Date: 9th September 2014 at 12:28am
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Columnist Billy Hawkins talks us through his feelings following Sannino’s resignation and Garcia’s rapid appointment

All change at Vicarage Road then.

Having witnessed that miraculous victory over Huddersfield Town, I was as shocked as anyone to see that Beppe Sannino had left the club.

Despite all the rumoured off-field problems, the rousing attitude of the 4-2 win hinted at a squad unity unseen for a long period of time, and it appeared to have washed away any underlying sense of loathing between playing squad and coach.

However, Sannino did leave, and it took just one day for the club to agree a deal with new manager, former Barcelona graduate Oscar Garcia.

Whatever opinions you may hold concerning the removal of Sannino, there is no denying that Garcia has all the required credentials to take charge of a top level Championship side.

The 41-year old progressed through the La Masia academy in Catalonia, spendng six seasons with the La Liga giants, before going into a coaching role with the Catalan club. He continued his coaching career under Johan Cruyff, working with the Catalonia national team, before joining Israeli Premier League side Maccabi Tel Aviv – winning them their first league title in 10 years in the process.

Following his single year in Tel Aviv, the former Spanish youth international was appointed head coach at Brighton, and led them to a sixth-placed finish in the Championship.

Reactions to his tenure were mixed; whilst his results were praised, a slow and tedious style of football was brought to south coast – a style that fans were glad to see leave.

However, his key coaching ability was one that has not been evident at Vicarage Road since the arrival of the Pozzo family: defensive stability.

In the 46-game regular Championship season, Brighton conceded just 40 goals during Garcia`s tenure. The Seagulls conceded three goals on just two occasions, and never let in more than three, and it was the intense defensive performance that ground their way into the final Play-Off place.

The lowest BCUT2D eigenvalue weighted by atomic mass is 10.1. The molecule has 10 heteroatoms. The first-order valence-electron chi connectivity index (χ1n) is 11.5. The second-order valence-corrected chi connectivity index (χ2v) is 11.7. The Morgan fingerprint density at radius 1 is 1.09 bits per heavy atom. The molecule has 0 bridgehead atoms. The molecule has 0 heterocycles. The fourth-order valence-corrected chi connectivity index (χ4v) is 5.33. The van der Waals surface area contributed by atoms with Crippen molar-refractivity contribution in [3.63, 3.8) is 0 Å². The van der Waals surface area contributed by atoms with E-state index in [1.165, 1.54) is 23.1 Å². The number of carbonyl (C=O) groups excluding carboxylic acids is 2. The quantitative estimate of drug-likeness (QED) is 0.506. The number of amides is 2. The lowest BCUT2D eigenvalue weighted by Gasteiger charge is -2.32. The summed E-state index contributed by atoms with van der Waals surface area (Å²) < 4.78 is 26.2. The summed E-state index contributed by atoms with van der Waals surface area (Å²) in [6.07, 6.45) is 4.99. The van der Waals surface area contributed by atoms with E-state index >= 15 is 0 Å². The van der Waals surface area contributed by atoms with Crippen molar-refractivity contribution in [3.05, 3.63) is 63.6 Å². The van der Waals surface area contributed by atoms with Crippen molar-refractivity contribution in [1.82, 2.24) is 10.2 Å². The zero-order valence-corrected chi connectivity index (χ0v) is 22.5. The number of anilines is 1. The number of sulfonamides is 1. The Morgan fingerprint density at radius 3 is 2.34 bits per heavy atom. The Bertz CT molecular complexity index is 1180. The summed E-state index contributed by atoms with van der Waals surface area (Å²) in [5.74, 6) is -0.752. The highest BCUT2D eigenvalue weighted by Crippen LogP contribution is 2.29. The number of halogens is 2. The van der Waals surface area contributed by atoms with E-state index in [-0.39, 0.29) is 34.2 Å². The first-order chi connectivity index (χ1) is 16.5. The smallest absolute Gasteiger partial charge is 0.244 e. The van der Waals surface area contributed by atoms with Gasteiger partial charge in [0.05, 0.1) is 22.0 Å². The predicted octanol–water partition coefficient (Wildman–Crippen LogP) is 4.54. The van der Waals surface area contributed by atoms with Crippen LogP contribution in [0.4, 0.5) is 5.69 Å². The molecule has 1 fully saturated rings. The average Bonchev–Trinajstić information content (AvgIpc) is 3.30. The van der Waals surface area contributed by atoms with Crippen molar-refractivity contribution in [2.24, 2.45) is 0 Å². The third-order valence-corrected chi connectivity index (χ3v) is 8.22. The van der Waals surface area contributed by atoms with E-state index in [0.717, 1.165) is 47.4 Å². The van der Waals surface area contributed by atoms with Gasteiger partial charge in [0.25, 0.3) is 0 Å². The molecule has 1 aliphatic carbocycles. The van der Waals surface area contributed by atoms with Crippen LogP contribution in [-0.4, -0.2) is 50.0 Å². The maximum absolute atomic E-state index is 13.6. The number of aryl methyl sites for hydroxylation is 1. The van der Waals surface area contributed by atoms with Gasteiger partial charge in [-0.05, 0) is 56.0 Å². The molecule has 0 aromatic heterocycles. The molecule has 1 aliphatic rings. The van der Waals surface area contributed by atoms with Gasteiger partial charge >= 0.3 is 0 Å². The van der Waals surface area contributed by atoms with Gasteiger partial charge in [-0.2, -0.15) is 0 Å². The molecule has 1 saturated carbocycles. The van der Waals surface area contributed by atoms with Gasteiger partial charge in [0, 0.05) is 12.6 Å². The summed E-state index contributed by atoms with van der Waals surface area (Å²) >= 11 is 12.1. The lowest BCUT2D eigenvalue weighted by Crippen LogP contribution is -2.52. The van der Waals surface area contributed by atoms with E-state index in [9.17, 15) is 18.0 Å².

By comparison, the Hornets conceded 64 goals over the course of the season, finishing in a disappointing mid-table position. Whilst Sannino was seen to have improved the defence upon his arrival – and he did – his statistics in English football pale in comparison to Garcia`s reign.

In Sannino`s 31 league games in charge, Watford conceded 42 times, an average of 1.4 goals against per game, and they scored 57 times; or, 1.8 goals per game.

In Garcia`s full season, the 40 goals conceded in 46 games equates to an average of 0.8 goals conceded per game, whilst the 55 goals scored is the same as 1.4 per game.

Chris Anderson and David Sally’s book The Numbers Game brings up an important aspect of the game, and one that is heavily linked to these statistics: that a clean sheet is worth just over two goals scored in terms of points across the course of a season.

Whilst the book analyses the game in terms of numbers a little too heavily, this statement rings true. Chelsea finished last season third in the Premier League, despite failing to own a consistent scorer, all because of their Golden Glove winning clean sheet tally.

If Garcia brings the same defensive strength to Watford as he did to Brighton, those extra points may be the thing to push the Hornets over the line and guarantee promotion.

The appointment may have surprised a few in Hertfordshire when it was announced, but on his previous experience, Garcia was arguably the best candidate out of those available. His Barcelona upbringing promises smooth football, whilst a solid defence will see a welcome return to Vicarage Road.

If both can be combined, the talented squad on show will surely have enough to push for the Premier League – and maybe they will manage to reach it this time.